J.K. from the 805 area sends me this photograph of two toy iron banks. The concept of a place to save money which is a toy and also decorative is an American invention. After all, we were taught as youngsters to “save our pennies.” And because pennies are “starter” money (or they were back in the day) we remember good old Ben Franklin’s adage “a penny saved is a penny earned.” Do we really believe that these days? I don’t think we do and as a reflection of that, more of us with young kids probably don’t give Piggy Banks for birthday presents anymore. In fact, as a kid’s toy, banks are a thing of the antique past.
This wasn’t always the case. One of the highest value banks is the little cast iron donkey used in FDR’s “Dimes for Dimes” campaign against childhood polio. I remember my big pink plastic piggy bank in my pink bedroom in Illinois. I felt powerful when I felt it get heavy with coinage. In fact, money saved meant kid-power. Toy banks represent this power expressed in material figural symbols: kid’s banks, beginning in the mid 1800’s were cast in a wide variety of figures. The American toy bank manufacturer A.C. Williams made many animal figure banks, a veritable menagerie of camels, dogs, cats, lions, buffaloes, owls, frogs, cows, bears, rabbits and even elk and turkey. The tradition of money held by an auspicious animal is ages old, in every known human culture, but many of the above-mentioned animals in A.C. William’s menagerie are not auspicious, for example, the turkey, which has “stupid” connotations. And what does saving money in a jackass connote? Money sends mixed messages.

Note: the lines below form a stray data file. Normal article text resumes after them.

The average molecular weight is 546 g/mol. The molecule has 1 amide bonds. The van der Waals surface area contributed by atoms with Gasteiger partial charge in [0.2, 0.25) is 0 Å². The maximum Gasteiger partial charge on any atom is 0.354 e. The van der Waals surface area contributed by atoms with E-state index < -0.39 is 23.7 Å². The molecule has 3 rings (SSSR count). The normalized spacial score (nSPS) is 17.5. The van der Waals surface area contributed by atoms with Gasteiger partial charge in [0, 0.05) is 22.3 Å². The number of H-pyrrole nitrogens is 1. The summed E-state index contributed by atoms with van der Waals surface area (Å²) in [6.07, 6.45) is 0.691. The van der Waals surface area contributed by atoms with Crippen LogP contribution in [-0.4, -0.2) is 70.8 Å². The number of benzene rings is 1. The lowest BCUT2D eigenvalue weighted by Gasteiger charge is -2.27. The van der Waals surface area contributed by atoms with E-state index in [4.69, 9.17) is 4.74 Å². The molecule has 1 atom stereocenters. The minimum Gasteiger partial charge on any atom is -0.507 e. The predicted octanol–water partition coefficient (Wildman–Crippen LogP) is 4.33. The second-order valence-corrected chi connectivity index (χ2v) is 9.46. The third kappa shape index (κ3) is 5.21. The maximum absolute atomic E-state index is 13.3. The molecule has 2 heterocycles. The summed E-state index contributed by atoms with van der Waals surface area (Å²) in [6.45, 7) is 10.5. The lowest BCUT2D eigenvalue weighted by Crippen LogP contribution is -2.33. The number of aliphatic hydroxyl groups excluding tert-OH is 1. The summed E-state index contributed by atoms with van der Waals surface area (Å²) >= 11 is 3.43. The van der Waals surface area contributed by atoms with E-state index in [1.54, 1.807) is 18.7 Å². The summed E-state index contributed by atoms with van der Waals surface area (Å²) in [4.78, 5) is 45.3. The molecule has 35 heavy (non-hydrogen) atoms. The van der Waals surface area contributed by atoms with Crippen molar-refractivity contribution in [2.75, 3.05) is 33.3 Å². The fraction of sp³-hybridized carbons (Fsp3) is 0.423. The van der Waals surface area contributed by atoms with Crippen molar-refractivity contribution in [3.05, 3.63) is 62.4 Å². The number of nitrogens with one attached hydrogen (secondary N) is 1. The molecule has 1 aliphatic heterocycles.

What, for example, do pigs save? The pig was the most popular bank: dogs save bones, camels save water, squirrels tuck away nuts, donkeys are saddled with treasure, but what do pigs save? Language is the key here: Medieval England had a term for cheap clay called pygg. Money was hidden in cheap clay pots for centuries. (Mom back in Illinois kept change in our cookie jar.) One of the most expensive pygy banks ever made, according to the Still Bank Collectors Club of American (they hold an annual convention believe it or not), was produced by Wade of England in 1955. Wade’s “Woody” pig was glazed with 22-karat gold leaf, made in an edition of only 25, and presented to British Natwest Bank’s Board of Directors; today each one is worth $1500. The jump from a pygy pot to a piggy pot was not a long hurdle.
Giving banks, such as J.K.’s, to children, in the form of Well’s Fargo safe boxes, sent a message to kids. These banks echoed the zeitgeist of the American robber-baron times with their symbolic form. Lock away your earthly treasures! You can see the gold but you can’t touch. From post-Civil War until the 1950’s pygy banks achieved incredible popularity as gifts for children. Today such video “savings games” such as T. Ron Price’s Disney World’s “The Great Pygy Bank Adventure” encourage children to save money so they can then buy “cool stuff.” What once was a bank pictured as a wagon trainer train safe encouraged a former generation of good capitalists to lock up treasures. Today our good young capitalists are urged to spend.
Banks in the form of a bank safe, such as J.K.’s are intriguing because of the implied message, and the possible names of J.K.’s banks tell the story. Safe-shaped banks were named “The Roller,” “Grand Jewel,” “Rival Bank,” “Young American” and “Uncle Sam Security.” The trend, likewise, in the _____________ middleclass homes in 1880-1910 was to install huge iron safes in basements, so the paranoia trickled down to the kids. And today, no sane adult would buy any bank named “Uncle Sam Security.”
J.K., your banks are collectible and worth $200 each to a still bank collector. Think of it, you could actually use it for something, even though the fashion for saving money is “antique” as well.
Certified appraiser for estates, inheritances and trusts.
Dr. Elizabeth Stewart's column appears every week in the Salon & Style section of the Santa Barbara News Press. Email her your questions and high-resolution photos at ElizabethAppraisals @ gmail.com
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